Another useful procedure, described above with respect to U.S. Pat. No. 4,887,899, is to store the shearogram formed while the object is unstressed, and then to form and store shearograms repeatedly, in "real time", as the object is stressed. The computer is programmed to compare electronically the original shearogram (representing the unstressed condition) with the shearogram taken at a given instant, and to display the instantaneous results of the comparison on a video screen. Thus, the apparatus can display a "real time" image representing the current state of the object.
Two major advantages of the present invention arise from its ability to adjust the position of the mirror both rotationally and linearly. Changing the amount of shearing can be done simply by rotating mirror 5 slightly. In FIG. 1, mirror adjuster 17 can be used to vary the position of the mirror. It is understood that adjuster 17, as shown in the figure, represents any device or devices capable of causing linear and/or rotational movements of the mirror. Rotational movements cause variations in the amount of shearing; linear movements vary the path length of the light ray reflected from the mirror, and are useful in the technique described below.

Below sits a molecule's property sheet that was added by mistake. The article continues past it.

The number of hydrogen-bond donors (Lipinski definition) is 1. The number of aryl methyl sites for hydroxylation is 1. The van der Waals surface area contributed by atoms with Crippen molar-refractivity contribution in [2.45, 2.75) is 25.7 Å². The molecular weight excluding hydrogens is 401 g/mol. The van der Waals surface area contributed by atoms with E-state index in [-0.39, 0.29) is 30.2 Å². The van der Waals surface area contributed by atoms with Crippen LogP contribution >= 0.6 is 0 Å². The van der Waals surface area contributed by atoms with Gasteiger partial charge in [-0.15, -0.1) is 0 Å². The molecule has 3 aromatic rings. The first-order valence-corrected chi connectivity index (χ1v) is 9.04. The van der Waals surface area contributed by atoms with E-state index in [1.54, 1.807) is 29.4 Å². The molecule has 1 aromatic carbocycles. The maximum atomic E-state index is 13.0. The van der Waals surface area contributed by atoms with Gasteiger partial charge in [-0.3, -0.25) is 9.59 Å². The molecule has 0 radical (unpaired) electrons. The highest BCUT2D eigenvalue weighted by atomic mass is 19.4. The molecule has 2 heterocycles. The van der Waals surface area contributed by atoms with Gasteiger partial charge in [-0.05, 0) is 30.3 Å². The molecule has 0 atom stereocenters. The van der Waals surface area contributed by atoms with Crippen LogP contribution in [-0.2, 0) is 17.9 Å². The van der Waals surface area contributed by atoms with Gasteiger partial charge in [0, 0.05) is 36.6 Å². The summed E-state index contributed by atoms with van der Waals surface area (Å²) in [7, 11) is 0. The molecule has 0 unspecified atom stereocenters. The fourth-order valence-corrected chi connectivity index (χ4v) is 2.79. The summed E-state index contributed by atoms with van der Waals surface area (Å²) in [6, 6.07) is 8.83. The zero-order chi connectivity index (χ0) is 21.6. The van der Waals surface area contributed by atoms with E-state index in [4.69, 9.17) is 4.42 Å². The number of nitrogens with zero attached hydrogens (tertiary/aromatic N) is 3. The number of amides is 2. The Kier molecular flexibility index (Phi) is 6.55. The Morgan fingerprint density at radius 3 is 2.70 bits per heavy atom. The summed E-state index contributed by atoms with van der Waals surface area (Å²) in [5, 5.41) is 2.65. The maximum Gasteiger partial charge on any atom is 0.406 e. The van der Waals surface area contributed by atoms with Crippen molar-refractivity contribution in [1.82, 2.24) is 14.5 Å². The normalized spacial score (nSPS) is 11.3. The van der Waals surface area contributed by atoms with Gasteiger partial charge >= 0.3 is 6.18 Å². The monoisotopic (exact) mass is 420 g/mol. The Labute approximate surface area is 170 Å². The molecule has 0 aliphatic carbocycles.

The mirror adjuster can be a motor, a piezoelectric crystal, or any other device capable of causing large or small movements. Rotation of the mirror changes the set of points "A" which give rise to light which interferes with light from points "B". This is equivalent to saying that the relative displacement of the sheared images is varied. Note that the amount of shearing can thus be continuously varied.